as new china enters its 70-year anniversary, it has transformed itself from the “sick man of east asia” to the second-largest economy in the world, with gdp greater than that of japan and european union put together. the life expectancy of the chinese population has increased from about 30 years to more than 70 years. with a population of 1.4 billion people, china has a comprehensive industrial system, with huge capacity in innovation and national defense, which enable china to play an important role in international affairs. the reform and opening-up policy has facilitated rapid and sustained economic growth over the past 40 years. on average, every three seconds has seen one person climb out of poverty, which is regarded as a miracle by the united nations. the beidou navigation satellite system, the jiao long submarine, the chang’e robotic spacecraft mission, the 5g technology and the hong kong-zhuhai-macao bridge are remarkable technological and infrastructural developments that have showcased the country’s progress. in the past 20 years, the increase in forested area in the world is equivalent to an amazon rainforest — and one-quarter of the new forested area is contributed by china.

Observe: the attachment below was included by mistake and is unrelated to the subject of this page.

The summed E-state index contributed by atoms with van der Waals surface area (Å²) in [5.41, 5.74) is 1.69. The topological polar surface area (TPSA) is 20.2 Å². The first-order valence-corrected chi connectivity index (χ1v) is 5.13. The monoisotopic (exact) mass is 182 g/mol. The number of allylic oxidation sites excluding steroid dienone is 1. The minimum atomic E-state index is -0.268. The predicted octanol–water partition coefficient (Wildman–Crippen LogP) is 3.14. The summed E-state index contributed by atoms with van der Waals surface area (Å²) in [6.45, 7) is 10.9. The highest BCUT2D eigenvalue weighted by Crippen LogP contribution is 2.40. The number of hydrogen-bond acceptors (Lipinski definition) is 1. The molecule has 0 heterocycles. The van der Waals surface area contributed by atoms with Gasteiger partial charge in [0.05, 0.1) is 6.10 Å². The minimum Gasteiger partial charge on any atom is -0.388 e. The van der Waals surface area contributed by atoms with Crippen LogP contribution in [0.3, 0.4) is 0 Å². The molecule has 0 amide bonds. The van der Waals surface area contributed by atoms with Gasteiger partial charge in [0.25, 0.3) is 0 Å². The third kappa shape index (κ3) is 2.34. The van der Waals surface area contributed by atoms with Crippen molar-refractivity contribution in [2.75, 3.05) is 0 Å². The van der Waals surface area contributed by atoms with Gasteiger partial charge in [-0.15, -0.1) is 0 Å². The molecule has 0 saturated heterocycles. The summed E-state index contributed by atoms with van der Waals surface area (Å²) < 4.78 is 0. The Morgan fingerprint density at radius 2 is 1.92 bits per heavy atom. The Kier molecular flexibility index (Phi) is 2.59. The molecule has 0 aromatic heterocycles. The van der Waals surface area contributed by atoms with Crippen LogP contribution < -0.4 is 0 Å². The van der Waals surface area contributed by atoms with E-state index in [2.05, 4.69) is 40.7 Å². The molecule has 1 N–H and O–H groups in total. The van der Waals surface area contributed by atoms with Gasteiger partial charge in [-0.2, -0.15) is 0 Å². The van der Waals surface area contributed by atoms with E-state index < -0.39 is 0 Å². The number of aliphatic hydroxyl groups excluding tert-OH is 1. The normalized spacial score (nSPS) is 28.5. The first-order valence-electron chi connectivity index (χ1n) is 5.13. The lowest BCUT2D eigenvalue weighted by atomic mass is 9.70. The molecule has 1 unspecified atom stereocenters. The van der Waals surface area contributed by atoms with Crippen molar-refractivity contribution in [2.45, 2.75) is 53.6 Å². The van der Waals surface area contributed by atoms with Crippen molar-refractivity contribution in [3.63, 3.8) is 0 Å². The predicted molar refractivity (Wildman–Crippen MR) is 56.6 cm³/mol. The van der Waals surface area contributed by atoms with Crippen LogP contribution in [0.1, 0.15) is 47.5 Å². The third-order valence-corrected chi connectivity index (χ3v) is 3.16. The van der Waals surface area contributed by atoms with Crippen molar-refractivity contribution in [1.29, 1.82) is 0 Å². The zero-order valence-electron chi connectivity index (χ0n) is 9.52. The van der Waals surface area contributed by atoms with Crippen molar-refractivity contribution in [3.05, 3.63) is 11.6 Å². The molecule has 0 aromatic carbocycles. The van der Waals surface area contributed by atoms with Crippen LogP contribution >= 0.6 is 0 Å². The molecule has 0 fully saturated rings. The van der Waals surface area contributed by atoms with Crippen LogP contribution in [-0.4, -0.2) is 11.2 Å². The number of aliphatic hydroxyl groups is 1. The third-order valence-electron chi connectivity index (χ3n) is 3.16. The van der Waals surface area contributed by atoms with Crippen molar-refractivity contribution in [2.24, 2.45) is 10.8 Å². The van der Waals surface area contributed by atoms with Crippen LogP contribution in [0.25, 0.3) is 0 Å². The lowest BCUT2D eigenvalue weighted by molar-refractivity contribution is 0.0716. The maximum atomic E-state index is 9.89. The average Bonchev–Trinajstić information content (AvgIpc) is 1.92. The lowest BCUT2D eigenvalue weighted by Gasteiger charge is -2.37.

some people might sniff at china’s political system while admiring its economic achievements. indeed, if american-style democracy is regarded as the benchmark, china will probably never pass the test as it does not embrace the multiparty system or the separation of powers. there are also elections in china, but the focus is more on consultation, which better reflects the true meaning of democracy. the executive, legislature, judiciary and supervision are modern governing institutions that china has also established, while the chinese people’s political consultative conference is unique to china. one-party rule, multi-party collaboration and political consultation form a political system that balances fairness and efficiency, which enables the country to concentrate on macro initiatives and reduce political wrangling. this political establishment is more suitable to china’s national conditions and better caters to the country’s need for rapid development, and it therefore has become a protection mechanism that guarantees new china’s economic take-off. western countries like to label china as “powerful in economy but dreadful in politics”. it is a paradox too difficult to justify, yet it has deceived too many people in hong kong.